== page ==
For the past two and a half years the Oregon Public House as an organization has been designing and building a non-profit pub. The actual space we’ve been developing is located on the first floor of a historic building in the Woodlawn neighborhood. The Village Ballroom occupies the top floor of the building and is a rental space available for events and activities: weddings, dances, performances, community classes, ect. The Oregon Public House organization manages the Village Ballroom as a non-profit business and will run both the pub and the ballroom to raise funds for other non-profit programs in the community.
When we began working on the pub, the first floor space was pretty rundown and neglected. So the first stage of the project was total and complete demolition of every non-load-bearing feature of the room. Think Etch-A-Sketch (shake, shake, shake), right down to bare concrete. For the majority of the last two-plus years the actual space has been in a work in progress, at times looking very much like the set of a post-apocalyptic thriller, with piles of rubble and cascading dust and jutting wires.
And while the vision of a non-profit pub is exciting, the project has been a long and tiring one. Like most big projects, there was a middle phase that seemed to lag, that seemed to be incongruent with our expenditure of time and energy. Fair enough, this is often the case with things that change very slowly. It’s hard to notice the changes of a series of small developments as they happen. I’m sure that everyone has had least one experience with a project that just wouldn’t end.
However (jumping forward to the recent past), one of the big milestones of the project, one which seemed to bring things together in a sigh-of-relief sort of way, was the installation of the bar, specifically the bar top. The bar top is polished redwood and is amazingly beautiful. It was donated to the project as a thick slab of rough lumber. The organization’s founder, Ryan, fabricated a wide surface by having the slab cut transversely and then joining the edges together (you can still spot the seam running down the center of its length, if you look at the surface at the right angle). He also spent several weeks stripping off gnarled bark and finishing the surface to its current glossy presentation. The amazing thing was how much of a difference the finished bar top made. Overnight, I began to think of the space as a comfortable, cozy pub rather than something akin to the lair of the morlocks.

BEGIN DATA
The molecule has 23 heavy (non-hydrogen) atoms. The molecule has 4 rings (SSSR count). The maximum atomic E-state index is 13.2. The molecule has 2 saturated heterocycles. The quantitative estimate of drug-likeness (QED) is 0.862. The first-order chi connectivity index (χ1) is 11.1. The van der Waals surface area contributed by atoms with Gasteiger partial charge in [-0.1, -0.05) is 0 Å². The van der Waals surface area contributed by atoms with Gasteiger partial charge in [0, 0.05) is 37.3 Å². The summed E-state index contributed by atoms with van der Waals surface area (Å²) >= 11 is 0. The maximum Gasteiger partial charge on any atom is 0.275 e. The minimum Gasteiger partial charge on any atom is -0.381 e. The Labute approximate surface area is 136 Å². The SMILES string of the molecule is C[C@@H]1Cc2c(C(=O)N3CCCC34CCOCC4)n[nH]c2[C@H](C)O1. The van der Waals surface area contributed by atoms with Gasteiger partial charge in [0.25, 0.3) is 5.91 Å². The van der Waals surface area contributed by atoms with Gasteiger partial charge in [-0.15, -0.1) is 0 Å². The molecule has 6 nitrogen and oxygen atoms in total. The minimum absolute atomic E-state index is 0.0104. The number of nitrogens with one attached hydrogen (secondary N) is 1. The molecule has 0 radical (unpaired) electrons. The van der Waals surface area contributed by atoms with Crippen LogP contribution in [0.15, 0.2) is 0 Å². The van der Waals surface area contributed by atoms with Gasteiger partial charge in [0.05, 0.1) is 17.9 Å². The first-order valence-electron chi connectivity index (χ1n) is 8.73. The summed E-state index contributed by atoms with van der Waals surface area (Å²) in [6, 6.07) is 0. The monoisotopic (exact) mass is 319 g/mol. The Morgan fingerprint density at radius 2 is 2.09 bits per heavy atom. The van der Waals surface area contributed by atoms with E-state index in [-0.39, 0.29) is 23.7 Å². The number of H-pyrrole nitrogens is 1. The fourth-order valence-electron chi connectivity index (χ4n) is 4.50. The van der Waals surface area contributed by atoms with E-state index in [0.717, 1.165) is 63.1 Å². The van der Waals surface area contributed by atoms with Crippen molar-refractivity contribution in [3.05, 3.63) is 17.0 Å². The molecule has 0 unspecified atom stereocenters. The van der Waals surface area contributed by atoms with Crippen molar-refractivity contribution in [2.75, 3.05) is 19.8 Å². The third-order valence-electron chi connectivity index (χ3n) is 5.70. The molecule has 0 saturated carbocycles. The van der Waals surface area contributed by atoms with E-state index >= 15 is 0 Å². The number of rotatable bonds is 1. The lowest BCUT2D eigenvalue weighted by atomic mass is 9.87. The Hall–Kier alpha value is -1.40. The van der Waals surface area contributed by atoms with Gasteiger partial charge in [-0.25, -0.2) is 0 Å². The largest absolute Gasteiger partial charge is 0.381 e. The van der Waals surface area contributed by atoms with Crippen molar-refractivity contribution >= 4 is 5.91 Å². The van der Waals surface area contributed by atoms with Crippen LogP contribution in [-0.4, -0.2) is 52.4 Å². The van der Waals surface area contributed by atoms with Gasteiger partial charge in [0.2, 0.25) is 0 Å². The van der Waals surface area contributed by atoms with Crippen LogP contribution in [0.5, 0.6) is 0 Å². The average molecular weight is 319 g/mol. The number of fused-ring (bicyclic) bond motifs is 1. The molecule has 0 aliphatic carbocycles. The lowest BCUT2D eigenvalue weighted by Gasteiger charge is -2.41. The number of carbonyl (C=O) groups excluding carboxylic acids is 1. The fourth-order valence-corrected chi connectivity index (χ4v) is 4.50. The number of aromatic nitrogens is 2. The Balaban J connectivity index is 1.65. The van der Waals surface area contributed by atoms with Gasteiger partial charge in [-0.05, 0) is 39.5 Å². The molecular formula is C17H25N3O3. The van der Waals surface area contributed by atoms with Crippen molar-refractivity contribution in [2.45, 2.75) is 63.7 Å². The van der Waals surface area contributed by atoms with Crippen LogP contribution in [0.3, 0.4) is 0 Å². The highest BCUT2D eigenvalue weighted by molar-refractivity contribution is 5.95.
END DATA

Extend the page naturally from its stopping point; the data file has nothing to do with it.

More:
I remember an open house gathering that we hosted right after the bar installation. Even with very few chairs and unfinished booths with no tables, the atmosphere was relaxed and pub-like: people enjoying themselves, talking, laughing and later just nodding at each other when the ambient noise of the crowd became too loud for real conversation. And people seemed to ease into a comfortable lean at the bar, they really seemed to put elbows down and settle in for a while.
I didn’t really analyze what was going on until a few weeks ago, during the holidays, when I met up with some longtime friends of mine. One of them is a very skilled bartender and mixologist, and while we talked, he clued me in on the importance of a wooden bar top. He said that a granite counter can look amazing but will never feel like home. It will always be cold to the touch. A wooden bar top is organic and readily absorbs body heat, becoming a comfortable and inviting surface to lounge on, creating a warm, comfortable feeling something like being at home.
I think this feeling is the reason that we started the project in the first place. We wanted to build a place that would exist ultimately to support great organizations that care for the community, but we also wanted to create a place where people could relax and unwind, a place for friends and family, for forming new connections within the community. We wanted to build a place where we can all feel at home and at the same time feel good about being involved in a good cause.
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